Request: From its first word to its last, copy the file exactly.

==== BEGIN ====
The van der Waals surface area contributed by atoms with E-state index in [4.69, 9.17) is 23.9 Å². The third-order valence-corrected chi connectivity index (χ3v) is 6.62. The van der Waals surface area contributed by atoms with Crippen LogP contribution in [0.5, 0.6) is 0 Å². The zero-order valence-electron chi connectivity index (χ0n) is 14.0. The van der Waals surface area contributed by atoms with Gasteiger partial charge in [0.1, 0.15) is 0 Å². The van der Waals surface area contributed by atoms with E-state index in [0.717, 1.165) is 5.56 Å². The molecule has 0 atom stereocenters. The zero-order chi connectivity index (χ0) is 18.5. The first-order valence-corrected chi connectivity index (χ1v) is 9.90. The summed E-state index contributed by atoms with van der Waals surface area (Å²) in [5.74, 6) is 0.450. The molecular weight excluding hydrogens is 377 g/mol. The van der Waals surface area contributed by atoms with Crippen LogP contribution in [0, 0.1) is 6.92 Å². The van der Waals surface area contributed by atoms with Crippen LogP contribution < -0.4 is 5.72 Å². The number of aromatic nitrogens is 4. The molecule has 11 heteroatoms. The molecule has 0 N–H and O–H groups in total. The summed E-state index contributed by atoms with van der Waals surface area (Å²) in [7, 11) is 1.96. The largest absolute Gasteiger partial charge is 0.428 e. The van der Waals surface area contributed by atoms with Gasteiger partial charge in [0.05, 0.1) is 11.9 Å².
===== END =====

The van der Waals surface area contributed by atoms with E-state index in [4.69, 9.17) is 23.9 Å². The third-order valence-corrected chi connectivity index (χ3v) is 6.62. The van der Waals surface area contributed by atoms with Crippen LogP contribution in [0.5, 0.6) is 0 Å². The zero-order valence-electron chi connectivity index (χ0n) is 14.0. The van der Waals surface area contributed by atoms with Gasteiger partial charge in [0.1, 0.15) is 0 Å². The van der Waals surface area contributed by atoms with E-state index in [0.717, 1.165) is 5.56 Å². The molecule has 0 atom stereocenters. The zero-order chi connectivity index (χ0) is 18.5. The first-order valence-corrected chi connectivity index (χ1v) is 9.90. The summed E-state index contributed by atoms with van der Waals surface area (Å²) in [5.74, 6) is 0.450. The molecular weight excluding hydrogens is 377 g/mol. The van der Waals surface area contributed by atoms with Crippen LogP contribution in [0, 0.1) is 6.92 Å². The van der Waals surface area contributed by atoms with Crippen LogP contribution < -0.4 is 5.72 Å². The number of aromatic nitrogens is 4. The molecule has 11 heteroatoms. The molecule has 0 N–H and O–H groups in total. The summed E-state index contributed by atoms with van der Waals surface area (Å²) in [7, 11) is 1.96. The largest absolute Gasteiger partial charge is 0.428 e. The van der Waals surface area contributed by atoms with Gasteiger partial charge in [0.05, 0.1) is 11.9 Å².